Chris Cactus was thinking about fat children on his blog over the summer and contrasting the current crop with his own experience. He got quite a nasty reaction to what seemed to me an uncontroversial post, so I am treading softly here.
Chris’s post started me thinking about the fattest girl in our year in secondary school. One day a group of us were sitting around talking about clothes sizes and she was there. I was fascinated – what would her clothes size be? She was enormous. When she told us her size, it was all I could do not to gasp in amazement. In fact, I was so surprised that I remember to this day what size she said she was. She was a size 12 (that’s 8 in American sizes) and, obviously, in retrospect, not enormous at all. But it makes me realise how skinny we must all have been. It was just normal that teenagers were skinny. That was just the way it was. It wasn’t good or exciting to be skinny, it was normal, ordinary, under-whelming and certainly nothing to be pleased about.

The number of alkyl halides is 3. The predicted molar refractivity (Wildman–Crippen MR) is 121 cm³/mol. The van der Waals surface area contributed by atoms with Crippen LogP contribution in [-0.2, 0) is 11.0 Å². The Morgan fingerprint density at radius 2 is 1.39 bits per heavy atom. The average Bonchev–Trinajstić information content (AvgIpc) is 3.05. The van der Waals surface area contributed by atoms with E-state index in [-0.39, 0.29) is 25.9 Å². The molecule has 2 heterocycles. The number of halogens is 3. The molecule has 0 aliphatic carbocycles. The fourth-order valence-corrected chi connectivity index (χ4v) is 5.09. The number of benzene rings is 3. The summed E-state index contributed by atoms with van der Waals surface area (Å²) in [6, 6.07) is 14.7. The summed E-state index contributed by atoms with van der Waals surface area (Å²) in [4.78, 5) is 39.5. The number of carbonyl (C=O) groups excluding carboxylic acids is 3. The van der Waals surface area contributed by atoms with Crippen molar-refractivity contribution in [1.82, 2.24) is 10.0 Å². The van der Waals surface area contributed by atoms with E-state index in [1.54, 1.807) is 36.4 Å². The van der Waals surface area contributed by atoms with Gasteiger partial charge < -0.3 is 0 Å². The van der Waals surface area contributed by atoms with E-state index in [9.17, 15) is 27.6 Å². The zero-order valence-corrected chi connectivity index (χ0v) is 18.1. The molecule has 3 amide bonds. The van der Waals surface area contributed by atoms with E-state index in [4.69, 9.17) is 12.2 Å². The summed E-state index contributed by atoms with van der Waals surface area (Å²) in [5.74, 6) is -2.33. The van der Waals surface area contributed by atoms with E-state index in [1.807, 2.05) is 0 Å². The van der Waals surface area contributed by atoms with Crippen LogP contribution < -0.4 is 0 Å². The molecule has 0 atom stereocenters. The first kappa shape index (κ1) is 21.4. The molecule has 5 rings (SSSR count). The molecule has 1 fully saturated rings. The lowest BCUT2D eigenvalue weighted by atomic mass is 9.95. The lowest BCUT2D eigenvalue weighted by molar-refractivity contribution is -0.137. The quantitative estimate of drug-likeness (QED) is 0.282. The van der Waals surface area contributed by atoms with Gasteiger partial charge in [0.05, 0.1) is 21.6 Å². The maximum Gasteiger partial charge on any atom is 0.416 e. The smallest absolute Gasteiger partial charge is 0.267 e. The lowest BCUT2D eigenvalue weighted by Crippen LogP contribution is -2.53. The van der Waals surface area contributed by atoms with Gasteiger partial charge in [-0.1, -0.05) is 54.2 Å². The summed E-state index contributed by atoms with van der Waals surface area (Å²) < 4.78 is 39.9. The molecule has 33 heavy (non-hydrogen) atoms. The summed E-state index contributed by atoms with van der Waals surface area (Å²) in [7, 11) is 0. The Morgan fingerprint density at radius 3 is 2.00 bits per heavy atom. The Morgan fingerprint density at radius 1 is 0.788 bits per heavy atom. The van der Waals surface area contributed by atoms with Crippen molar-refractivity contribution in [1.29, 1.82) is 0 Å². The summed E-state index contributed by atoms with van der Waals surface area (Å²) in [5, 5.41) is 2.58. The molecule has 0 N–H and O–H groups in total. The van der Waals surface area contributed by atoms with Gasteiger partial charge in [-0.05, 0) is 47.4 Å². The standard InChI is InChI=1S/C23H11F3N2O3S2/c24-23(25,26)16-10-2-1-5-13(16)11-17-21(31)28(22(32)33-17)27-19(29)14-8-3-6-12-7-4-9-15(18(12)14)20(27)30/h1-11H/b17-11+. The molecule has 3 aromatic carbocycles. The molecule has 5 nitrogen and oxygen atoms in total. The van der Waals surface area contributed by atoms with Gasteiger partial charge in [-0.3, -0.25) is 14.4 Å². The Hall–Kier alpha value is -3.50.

A lot of us cycled to school but certainly not all of us. Cork’s first McDonald’s opened when I was 16 and it was a source of great excitement and interest but I think I only actually crossed the threshold once. I only got sweets and crisps at the weekend, and only then, if we visited my granny who had a stash in the kitchen. Stopping for an ice cream was hugely exciting.
I think that a big part of the problem is that we are so much more affluent in Ireland now than we were in the 70s (although that may be about to change, of course, so watch this space for skinny children) and children expect to get a lot more of everything. Also, I feel that we are not half as good at saying no as our parents were. And our children are getting fatter as a consequence of their expectations and our anxiety to please. What do you think?